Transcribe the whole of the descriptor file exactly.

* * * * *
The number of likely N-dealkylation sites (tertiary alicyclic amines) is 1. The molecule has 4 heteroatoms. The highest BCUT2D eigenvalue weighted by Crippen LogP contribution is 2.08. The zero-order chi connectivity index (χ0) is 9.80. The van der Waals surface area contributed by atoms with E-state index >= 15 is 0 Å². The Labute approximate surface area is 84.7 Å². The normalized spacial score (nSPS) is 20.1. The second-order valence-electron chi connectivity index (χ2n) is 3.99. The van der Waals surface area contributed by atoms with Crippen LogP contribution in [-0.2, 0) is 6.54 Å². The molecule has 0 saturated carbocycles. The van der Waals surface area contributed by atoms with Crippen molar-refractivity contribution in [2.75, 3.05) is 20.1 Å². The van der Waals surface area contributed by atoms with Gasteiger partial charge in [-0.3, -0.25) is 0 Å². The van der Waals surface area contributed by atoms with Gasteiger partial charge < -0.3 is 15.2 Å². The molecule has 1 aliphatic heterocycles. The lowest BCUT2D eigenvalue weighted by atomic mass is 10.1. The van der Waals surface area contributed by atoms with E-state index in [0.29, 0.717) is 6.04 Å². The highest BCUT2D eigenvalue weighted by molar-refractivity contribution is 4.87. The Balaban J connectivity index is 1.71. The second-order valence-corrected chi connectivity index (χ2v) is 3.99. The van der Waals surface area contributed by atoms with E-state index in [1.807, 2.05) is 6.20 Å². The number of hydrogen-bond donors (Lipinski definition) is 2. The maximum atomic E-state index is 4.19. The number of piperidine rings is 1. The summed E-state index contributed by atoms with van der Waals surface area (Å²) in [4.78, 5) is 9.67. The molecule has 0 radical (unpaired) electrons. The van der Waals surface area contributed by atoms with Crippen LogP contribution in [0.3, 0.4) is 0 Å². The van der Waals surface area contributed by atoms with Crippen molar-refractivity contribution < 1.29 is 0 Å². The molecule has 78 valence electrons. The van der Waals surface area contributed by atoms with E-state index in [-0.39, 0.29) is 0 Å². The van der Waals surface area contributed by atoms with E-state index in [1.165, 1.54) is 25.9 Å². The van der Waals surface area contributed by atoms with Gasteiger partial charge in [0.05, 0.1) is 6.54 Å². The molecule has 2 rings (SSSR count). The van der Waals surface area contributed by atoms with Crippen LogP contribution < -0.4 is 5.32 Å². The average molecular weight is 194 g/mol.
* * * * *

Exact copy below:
The number of likely N-dealkylation sites (tertiary alicyclic amines) is 1. The molecule has 4 heteroatoms. The highest BCUT2D eigenvalue weighted by Crippen LogP contribution is 2.08. The zero-order chi connectivity index (χ0) is 9.80. The van der Waals surface area contributed by atoms with E-state index >= 15 is 0 Å². The Labute approximate surface area is 84.7 Å². The normalized spacial score (nSPS) is 20.1. The second-order valence-electron chi connectivity index (χ2n) is 3.99. The van der Waals surface area contributed by atoms with Crippen LogP contribution in [-0.2, 0) is 6.54 Å². The molecule has 0 saturated carbocycles. The van der Waals surface area contributed by atoms with Crippen molar-refractivity contribution in [2.75, 3.05) is 20.1 Å². The van der Waals surface area contributed by atoms with Gasteiger partial charge in [-0.3, -0.25) is 0 Å². The van der Waals surface area contributed by atoms with Gasteiger partial charge < -0.3 is 15.2 Å². The molecule has 1 aliphatic heterocycles. The lowest BCUT2D eigenvalue weighted by atomic mass is 10.1. The van der Waals surface area contributed by atoms with E-state index in [0.29, 0.717) is 6.04 Å². The highest BCUT2D eigenvalue weighted by molar-refractivity contribution is 4.87. The Balaban J connectivity index is 1.71. The second-order valence-corrected chi connectivity index (χ2v) is 3.99. The van der Waals surface area contributed by atoms with E-state index in [1.807, 2.05) is 6.20 Å². The number of hydrogen-bond donors (Lipinski definition) is 2. The maximum atomic E-state index is 4.19. The number of piperidine rings is 1. The summed E-state index contributed by atoms with van der Waals surface area (Å²) in [4.78, 5) is 9.67. The molecule has 0 radical (unpaired) electrons. The van der Waals surface area contributed by atoms with Crippen LogP contribution in [0.3, 0.4) is 0 Å². The van der Waals surface area contributed by atoms with Crippen molar-refractivity contribution < 1.29 is 0 Å². The molecule has 78 valence electrons. The van der Waals surface area contributed by atoms with E-state index in [-0.39, 0.29) is 0 Å². The van der Waals surface area contributed by atoms with E-state index in [1.165, 1.54) is 25.9 Å². The van der Waals surface area contributed by atoms with Gasteiger partial charge in [0.05, 0.1) is 6.54 Å². The molecule has 2 rings (SSSR count). The van der Waals surface area contributed by atoms with Crippen LogP contribution < -0.4 is 5.32 Å². The average molecular weight is 194 g/mol.